Since the capacity market was introduced in 2014, these headlines have dried up and public concern over blackouts has eased.
“Blackout” headlines have really dried up since the UK capacity market was introduced in 2014.
What happens now it’s been ruled illegal?
Source: Factiva search of key UK media for “blackouts electricity”. pic.twitter.com/co7KmX07K8
— Simon Evans (@DrSimEvans) November 21, 2018
Are there alternatives to a capacity market?
These critics say capacity needs have been systematically overestimated by an average of 1.5 gigawatts (GW), equivalent to a large coal or gas plant – and that a “strategic reserve” would be cheaper. This would hold a few power plants in reserve in case the market failed to deliver.
The capacity market has also mostly awarded contracts to large old power plants, including the coal-fired power stations that the government wants to close by 2025. This means government policies are pulling in opposite directions – supporting coal, but also encouraging it to close.
Others point out that the market has nevertheless brought forward a lot of new capacity. Carbon Brief analysis of capacity market results shows that nearly 4GW of small new flexible gas- and diesel-fired “peakers” have won contracts to date, as well as around 1GW of battery storage.
A series of parallel policy changes mean it is hard to be sure that these projects would not have happened without the capacity market. These include “cash out” reforms designed to allow peak power prices to climb higher, encouraging generators to provide enough supplies to meet demand.
Another is National Grid’s “enhanced frequency response” auction, which contracted 0.5GW of batteries to help manage the frequency of electricity supplies. These batteries may also have secured capacity market contracts, allowing them to “revenue stack” different sources of income.
All this makes it hard to isolate the effects of the capacity market alone. For similar reasons, the immediate impacts of the EU court ruling are also likely to be complex, see below for more.
What capacity contracts have been awarded?
In total, contracts worth £5.6bn have been awarded under the capacity market so far since 2014. This has been spread through a number of T-4 and T-1 auctions, as well as several one-off rounds covering each winter from 2016/17 through to 2021/22.
Some of this money has already been paid out. DSR and peaking plant have received £22m in 2016/17 and £14m in 2017/18, under small “transitional arrangement” auctions. A much larger “supplementary” 2017/18 auction, approved separately by the commission, paid £378m for 54GW.
Capacity market prices peaked in the 2016 T-4 auction for 2020/21, which cleared at £22.50 per kilowatt (kW). This fell to £8.90/kW in the T-4 for 2021/22. The T-1 rounds have been even cheaper, at £6/kW for this winter and £6.95/kW for a supplementary auction covering winter 2017/18.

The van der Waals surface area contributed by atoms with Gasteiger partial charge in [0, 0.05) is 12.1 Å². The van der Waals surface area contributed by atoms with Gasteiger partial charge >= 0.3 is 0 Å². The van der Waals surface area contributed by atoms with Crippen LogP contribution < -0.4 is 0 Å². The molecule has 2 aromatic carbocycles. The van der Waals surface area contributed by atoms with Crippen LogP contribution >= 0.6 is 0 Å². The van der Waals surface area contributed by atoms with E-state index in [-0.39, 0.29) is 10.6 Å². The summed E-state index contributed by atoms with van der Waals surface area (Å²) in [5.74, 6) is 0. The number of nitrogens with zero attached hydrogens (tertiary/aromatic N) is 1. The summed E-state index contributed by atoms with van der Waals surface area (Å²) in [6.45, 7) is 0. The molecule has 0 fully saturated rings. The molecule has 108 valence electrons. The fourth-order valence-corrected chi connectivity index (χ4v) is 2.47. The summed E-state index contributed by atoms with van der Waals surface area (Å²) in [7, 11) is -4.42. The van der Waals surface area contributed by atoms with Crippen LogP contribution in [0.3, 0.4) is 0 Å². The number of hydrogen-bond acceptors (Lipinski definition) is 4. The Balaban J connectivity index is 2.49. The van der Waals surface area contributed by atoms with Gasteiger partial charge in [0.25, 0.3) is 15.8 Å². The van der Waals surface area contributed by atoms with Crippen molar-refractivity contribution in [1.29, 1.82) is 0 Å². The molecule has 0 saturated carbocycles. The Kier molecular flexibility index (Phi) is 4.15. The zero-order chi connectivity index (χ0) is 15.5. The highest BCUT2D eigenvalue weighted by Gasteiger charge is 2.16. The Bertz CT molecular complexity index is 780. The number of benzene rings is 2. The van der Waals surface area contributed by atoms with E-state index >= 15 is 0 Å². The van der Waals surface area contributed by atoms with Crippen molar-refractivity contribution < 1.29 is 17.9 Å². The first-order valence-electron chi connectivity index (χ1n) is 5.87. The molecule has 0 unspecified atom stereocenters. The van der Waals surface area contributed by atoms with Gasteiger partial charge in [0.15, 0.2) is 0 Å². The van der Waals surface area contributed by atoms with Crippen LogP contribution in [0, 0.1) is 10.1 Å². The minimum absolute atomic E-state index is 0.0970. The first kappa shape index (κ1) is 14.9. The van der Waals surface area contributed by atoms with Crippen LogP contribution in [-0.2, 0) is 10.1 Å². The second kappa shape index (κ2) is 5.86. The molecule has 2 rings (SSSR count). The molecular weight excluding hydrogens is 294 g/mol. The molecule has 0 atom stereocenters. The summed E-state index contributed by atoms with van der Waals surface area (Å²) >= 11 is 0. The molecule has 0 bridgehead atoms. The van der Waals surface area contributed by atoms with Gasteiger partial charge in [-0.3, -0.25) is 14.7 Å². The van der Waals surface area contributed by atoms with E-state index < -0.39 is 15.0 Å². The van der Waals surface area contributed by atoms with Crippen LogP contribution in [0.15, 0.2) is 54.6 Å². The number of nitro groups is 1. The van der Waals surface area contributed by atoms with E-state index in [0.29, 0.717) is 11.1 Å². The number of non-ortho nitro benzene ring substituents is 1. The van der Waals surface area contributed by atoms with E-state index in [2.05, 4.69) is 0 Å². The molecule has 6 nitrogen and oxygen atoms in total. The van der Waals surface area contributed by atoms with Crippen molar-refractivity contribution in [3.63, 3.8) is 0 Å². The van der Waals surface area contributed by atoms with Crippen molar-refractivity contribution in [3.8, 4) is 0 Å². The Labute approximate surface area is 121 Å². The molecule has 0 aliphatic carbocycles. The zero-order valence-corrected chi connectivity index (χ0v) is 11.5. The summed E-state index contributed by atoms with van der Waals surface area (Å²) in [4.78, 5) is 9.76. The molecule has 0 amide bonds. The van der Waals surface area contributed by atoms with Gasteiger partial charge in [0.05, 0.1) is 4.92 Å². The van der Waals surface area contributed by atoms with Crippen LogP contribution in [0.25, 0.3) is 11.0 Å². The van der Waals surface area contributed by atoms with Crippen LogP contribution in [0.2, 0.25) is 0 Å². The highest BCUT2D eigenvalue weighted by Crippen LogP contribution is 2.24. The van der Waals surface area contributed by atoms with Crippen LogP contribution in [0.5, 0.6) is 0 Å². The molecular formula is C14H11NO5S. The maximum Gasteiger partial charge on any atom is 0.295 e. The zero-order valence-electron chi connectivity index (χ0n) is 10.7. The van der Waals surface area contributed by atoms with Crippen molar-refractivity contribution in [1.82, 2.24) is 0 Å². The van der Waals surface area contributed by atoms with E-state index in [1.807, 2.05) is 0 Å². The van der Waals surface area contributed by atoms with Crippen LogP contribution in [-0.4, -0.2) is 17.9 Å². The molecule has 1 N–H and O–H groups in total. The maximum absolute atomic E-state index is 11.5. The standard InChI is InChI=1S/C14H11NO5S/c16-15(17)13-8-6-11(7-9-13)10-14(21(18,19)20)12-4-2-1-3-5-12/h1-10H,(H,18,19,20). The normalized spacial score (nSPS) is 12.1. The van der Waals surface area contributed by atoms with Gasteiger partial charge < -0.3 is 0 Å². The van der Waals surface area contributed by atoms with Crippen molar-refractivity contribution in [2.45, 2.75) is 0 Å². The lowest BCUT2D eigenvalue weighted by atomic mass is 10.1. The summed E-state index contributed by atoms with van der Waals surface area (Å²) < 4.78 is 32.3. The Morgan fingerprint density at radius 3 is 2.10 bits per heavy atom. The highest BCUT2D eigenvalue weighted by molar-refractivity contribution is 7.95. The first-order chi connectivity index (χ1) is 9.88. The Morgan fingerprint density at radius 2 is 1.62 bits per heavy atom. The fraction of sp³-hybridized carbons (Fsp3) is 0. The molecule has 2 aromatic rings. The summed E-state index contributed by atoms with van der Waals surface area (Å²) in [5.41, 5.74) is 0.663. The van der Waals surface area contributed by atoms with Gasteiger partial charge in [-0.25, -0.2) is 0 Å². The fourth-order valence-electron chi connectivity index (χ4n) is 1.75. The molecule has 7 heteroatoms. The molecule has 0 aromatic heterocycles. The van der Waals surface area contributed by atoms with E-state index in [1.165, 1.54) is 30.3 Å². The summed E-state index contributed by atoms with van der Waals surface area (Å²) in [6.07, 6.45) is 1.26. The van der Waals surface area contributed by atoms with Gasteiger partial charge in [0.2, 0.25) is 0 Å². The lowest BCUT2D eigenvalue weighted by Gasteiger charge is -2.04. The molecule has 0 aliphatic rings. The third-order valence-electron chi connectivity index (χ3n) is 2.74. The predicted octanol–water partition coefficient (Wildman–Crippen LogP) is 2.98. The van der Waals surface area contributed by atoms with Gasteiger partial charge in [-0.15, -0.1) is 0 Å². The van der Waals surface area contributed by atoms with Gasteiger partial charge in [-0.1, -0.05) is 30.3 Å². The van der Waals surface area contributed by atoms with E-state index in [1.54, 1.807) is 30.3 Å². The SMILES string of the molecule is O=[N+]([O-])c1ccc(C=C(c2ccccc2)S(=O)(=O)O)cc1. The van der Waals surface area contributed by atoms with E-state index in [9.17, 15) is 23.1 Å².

In general, prices have come in far lower than expected. This means either that there was a larger pool of available capacity than thought – and, hence, little need for the market – or that the auctions have delivered security of supply so efficiently as to keep costs low for consumers.
This means the scheme would have paid large sums to these old plants if it had continued – or if it is re-approved without changes. A 2GW coal plant – for example, Cottam in Nottinghamshire – would have received around £40m in payments this winter and a similar sum next year.
However, the number of coal plants winning contracts has fallen over time, as the chart below shows.
In contrast, successive auctions have contracted increasing numbers of small, decentralised providers, such as DSR, new peakers and storage, as the chart below shows. (Interconnectors linking the UK to the rest of Europe joined the 2021/22 auction, reducing the space for others.)
What does the ruling say?
The EU court ruling has the effect of making the UK’s capacity market illegal. This is because it annulled the 2014 European Commission decision to approve the measure.
The General Court ruling concludes that the 2014 approval process – which was based on a one-month preliminary “phase 1” investigation – was too short. The approval had: “incomplete and insufficient content…owing to the lack of appropriate investigation.”
The ruling says the commission should have had “doubts” about whether or not the scheme was compatible with state-aid rules. Consequently, it should have launched a “phase 2” formal investigation into the scheme. Finally, the ruling annuls the 2014 approval.
For the UK government, this ruling is a “procedural” matter for the commission, which failed to follow due process and must, therefore, go back and do its homework again. It says:
“The design of the capacity market has not been called into question, and our focus is therefore on ensuring it can be reinstated as soon as possible.”
A document sent to capacity market participants by the GB electricity system operator similarly says the judgement merely “suspends” the scheme and that it will be on hold until “[it] can be approved again”. This language hints at an expectation that the scheme can be re-approved as-is.
The commission itself also appears to be viewing the ruling as a largely procedural matter. In a statement emailed to Carbon Brief it says: